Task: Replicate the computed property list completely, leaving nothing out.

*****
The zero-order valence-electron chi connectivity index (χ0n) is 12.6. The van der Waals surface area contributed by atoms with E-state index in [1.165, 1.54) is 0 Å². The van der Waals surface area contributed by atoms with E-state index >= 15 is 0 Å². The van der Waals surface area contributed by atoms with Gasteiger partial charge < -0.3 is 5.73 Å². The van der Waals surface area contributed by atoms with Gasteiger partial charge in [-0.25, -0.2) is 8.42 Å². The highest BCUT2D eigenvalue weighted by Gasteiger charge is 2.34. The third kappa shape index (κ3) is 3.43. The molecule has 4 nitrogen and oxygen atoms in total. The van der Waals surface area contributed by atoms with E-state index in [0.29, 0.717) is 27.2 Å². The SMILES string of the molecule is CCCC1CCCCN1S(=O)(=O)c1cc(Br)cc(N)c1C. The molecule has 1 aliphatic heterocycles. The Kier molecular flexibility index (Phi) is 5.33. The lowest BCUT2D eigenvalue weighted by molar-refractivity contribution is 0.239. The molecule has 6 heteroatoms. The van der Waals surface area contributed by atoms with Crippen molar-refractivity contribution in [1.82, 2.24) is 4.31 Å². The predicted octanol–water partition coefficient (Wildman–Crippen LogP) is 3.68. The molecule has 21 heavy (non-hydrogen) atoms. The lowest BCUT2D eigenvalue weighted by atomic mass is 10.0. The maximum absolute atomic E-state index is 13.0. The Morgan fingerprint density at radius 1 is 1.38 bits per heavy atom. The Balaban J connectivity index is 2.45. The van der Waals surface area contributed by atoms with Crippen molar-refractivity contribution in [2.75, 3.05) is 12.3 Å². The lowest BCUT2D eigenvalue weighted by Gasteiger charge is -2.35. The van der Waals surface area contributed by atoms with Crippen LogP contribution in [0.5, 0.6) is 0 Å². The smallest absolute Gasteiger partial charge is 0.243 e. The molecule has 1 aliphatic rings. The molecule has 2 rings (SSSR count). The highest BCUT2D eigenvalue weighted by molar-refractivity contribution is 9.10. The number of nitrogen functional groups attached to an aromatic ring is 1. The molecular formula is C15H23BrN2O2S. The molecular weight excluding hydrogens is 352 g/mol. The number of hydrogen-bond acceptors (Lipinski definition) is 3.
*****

The zero-order valence-electron chi connectivity index (χ0n) is 12.6. The van der Waals surface area contributed by atoms with E-state index in [1.165, 1.54) is 0 Å². The van der Waals surface area contributed by atoms with E-state index >= 15 is 0 Å². The van der Waals surface area contributed by atoms with Gasteiger partial charge < -0.3 is 5.73 Å². The van der Waals surface area contributed by atoms with Gasteiger partial charge in [-0.25, -0.2) is 8.42 Å². The highest BCUT2D eigenvalue weighted by Gasteiger charge is 2.34. The third kappa shape index (κ3) is 3.43. The molecule has 4 nitrogen and oxygen atoms in total. The van der Waals surface area contributed by atoms with E-state index in [0.29, 0.717) is 27.2 Å². The SMILES string of the molecule is CCCC1CCCCN1S(=O)(=O)c1cc(Br)cc(N)c1C. The molecule has 1 aliphatic heterocycles. The Kier molecular flexibility index (Phi) is 5.33. The lowest BCUT2D eigenvalue weighted by molar-refractivity contribution is 0.239. The molecule has 6 heteroatoms. The van der Waals surface area contributed by atoms with Crippen molar-refractivity contribution in [1.82, 2.24) is 4.31 Å². The predicted octanol–water partition coefficient (Wildman–Crippen LogP) is 3.68. The molecule has 21 heavy (non-hydrogen) atoms. The lowest BCUT2D eigenvalue weighted by atomic mass is 10.0. The maximum absolute atomic E-state index is 13.0. The Morgan fingerprint density at radius 1 is 1.38 bits per heavy atom. The Balaban J connectivity index is 2.45. The van der Waals surface area contributed by atoms with Crippen molar-refractivity contribution in [2.75, 3.05) is 12.3 Å². The lowest BCUT2D eigenvalue weighted by Gasteiger charge is -2.35. The van der Waals surface area contributed by atoms with Crippen LogP contribution in [0.5, 0.6) is 0 Å². The smallest absolute Gasteiger partial charge is 0.243 e. The molecule has 1 aliphatic rings. The molecule has 2 rings (SSSR count). The highest BCUT2D eigenvalue weighted by molar-refractivity contribution is 9.10. The number of nitrogen functional groups attached to an aromatic ring is 1. The molecular formula is C15H23BrN2O2S. The molecular weight excluding hydrogens is 352 g/mol. The number of hydrogen-bond acceptors (Lipinski definition) is 3.